“A big focus of that is about the rhythm of the ball coming out,” he said. “It’s the reads for the quarterback. It’s the mix of the protection that we use, so we can’t get zeroed in on. It’s the utilization of the players so they’re ready for the ball to be out quick.
“Russ has always been good at all rhythms. But I’ve always felt he’s at his best when the football is coming out of his hand in a hurry. Then he has those enormously long plays that he extends with his movement. It gives us a real great variety and style to our game.
“We’re trying to accentuate the rhythm part, and how that fits with the play-actions and things we love to do down the field and be explosive with.”
Carroll also did a less-visible thing, for Wilson and himself. It may pay off in inscrutable ways.
He re-hired his old friend, Carl “Tater” Smith, as associate head coach.
Smith, 73, was Seahawks QB coach from 2011 to 2017, and associate head coach in 2018 before leaving in 2019 to join son Tracy in Houston coaching with the Texans. Here is how Wilson described Smith to the Seattle Times in 2016.
“For me and him, over the past four years, we’ve been through some amazing times. We’ve won a lot of football games, and a lot of that is credit to him and how he helps prepare me in such an amazing way.
He positively affects everyone around him in everything he does. And that’s the best thing I can say about Tater: He positively affects everyone he knows and everyone around him. I just really believe he’s a true difference-maker for our team.”
Here’s how Carroll described Smith Wednesday:
“It’s like getting the other part of my brain back. I really appreciate him being part of this. Carl is the kind of guy that will tell me stuff like other people might not say it. He has a way of doing it and a way of making the point to me that’s extremely valuable, to keep me from being crazed and half-made out there some of the time. I’m really thrilled he’s back with us.”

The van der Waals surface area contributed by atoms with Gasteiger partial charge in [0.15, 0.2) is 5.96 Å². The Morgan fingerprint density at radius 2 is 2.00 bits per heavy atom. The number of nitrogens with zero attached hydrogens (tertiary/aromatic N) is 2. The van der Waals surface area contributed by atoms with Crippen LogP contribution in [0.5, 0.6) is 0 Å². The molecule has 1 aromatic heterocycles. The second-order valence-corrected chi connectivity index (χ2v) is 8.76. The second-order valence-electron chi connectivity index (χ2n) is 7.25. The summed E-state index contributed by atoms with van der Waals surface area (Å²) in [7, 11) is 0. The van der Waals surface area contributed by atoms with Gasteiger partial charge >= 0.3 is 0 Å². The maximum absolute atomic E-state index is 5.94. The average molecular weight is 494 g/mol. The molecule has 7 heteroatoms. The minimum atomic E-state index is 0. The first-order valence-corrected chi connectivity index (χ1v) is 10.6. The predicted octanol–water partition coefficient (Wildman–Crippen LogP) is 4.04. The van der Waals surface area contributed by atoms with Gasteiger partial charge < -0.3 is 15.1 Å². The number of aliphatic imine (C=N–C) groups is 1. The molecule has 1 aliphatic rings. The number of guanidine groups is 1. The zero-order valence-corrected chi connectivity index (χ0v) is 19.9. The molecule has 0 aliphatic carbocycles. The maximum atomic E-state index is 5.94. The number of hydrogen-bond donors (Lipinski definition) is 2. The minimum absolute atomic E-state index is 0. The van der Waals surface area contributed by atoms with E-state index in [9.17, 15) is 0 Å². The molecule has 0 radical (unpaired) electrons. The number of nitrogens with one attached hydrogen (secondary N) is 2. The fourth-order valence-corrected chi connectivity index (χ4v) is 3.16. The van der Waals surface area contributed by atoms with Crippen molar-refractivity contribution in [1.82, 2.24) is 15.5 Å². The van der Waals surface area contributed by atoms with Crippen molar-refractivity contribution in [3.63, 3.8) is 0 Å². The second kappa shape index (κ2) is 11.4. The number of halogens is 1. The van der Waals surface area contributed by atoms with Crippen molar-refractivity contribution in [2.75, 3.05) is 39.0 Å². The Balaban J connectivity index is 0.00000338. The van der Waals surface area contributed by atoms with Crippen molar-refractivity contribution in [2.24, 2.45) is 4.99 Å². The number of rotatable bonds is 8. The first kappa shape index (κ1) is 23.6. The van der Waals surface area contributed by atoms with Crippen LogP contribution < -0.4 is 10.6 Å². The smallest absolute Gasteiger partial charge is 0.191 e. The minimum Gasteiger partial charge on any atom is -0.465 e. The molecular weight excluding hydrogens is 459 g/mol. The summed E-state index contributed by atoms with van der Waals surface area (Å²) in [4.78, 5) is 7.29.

Hard to say for sure, but Smith might be the part of Carroll’s brain that will keep the head coach from clock and red-flag mismanagement, data-resistant fourth-down decisions and fear of passing the ball.
Good as Wilson is, it’s not his place to tell the head coach when he’s crazy. Now someone else can help protect the team.
.@PeteCarroll and John Schneider will speak with the media at 12PM PT for this afternoon’s 2021 #NFLDraft pre-draft press conference.
Listen live ⬇️ https://t.co/cbjXKR5FTB
— Seattle Seahawks (@Seahawks) April 28, 2021
A Florio wanna be…..Thiel trying hard to create a major story out of a minor discussion. I felt Thiel’s personal conduct during the interview with Carroll was disrespectful.
The story was major before anything I wrote about it.
I enjoy occasional banter with Carroll and Schneider, who each have a good sense of humor. That’s what you heard.
Could not agree less. It is not Art’s job as a journalist to be “respectful.” It’s his job to get information. I thought his question was artful, so to speak, in that it was couched in terms of Carroll’s own supposed precepts. And, content aside, it was stated genially. I also thought the answer was quintessential Pete–evasive and genial. It actually begged another question–if Directive No.1 is “protect the team,” does that extend to evasive half-truths when speaking to the media? If you can’t “protect the team” without propagating such half-truths to the media and by extension to the public, which obligation–to the truth or to the team–takes precedence? Pretty clear what the answer to that one is…
Thanks for the objection, counselor. Sustained.
You’re right about the priority of team over truth. All teams in all sports practice some forms of deceit, ambiguity, dissembling and half-truths. I get that part of it is protecting company secrets, and avoiding giving away advantage. But it does become tiresome.
Hey, somebody has got to ask the tough (disrespectful? -nah), questions now that Jim Moore is missing… :-)
I thought the question about what ‘philosophical differences’ meant, regarding the departure of Shotty, was way more edgy -and it got the predictable non-answer as you’d expect.
Even when he was working, Jim never was a Zoom room kinda guy. None of the talk-radio guys participate. Odd.
I count on Michael-Shawn Dugar to be fearless.
The difference that I see in comparing RW’s comments to those of past payers is theirs were more of the personal attack type, while RW was complaining about the system he is playing in.
Let’s all hope these moves come together for a successful post season. This one and out stuff is not excusable.
Wilson wanted Carroll to improve personnel and playcalling. Both may happen in the fall, but it will be by Carroll’s choice, not done by force in public.
What Wilson actually said was only minimally inflammatory in objective terms. What caught the eye was the fact that there was no precedent for it in Wilson’s previously sunny angelic behavior. And it was a clearly calculated provocation, not a spontaneous outburst. The surprise is what made it a story.
But Carroll seems to have decided to look past the odd context and focus on the mildness of the actual words. That’s not an implausible position for him to take. Further breathless speculation at this point feels like flogging a dead horse.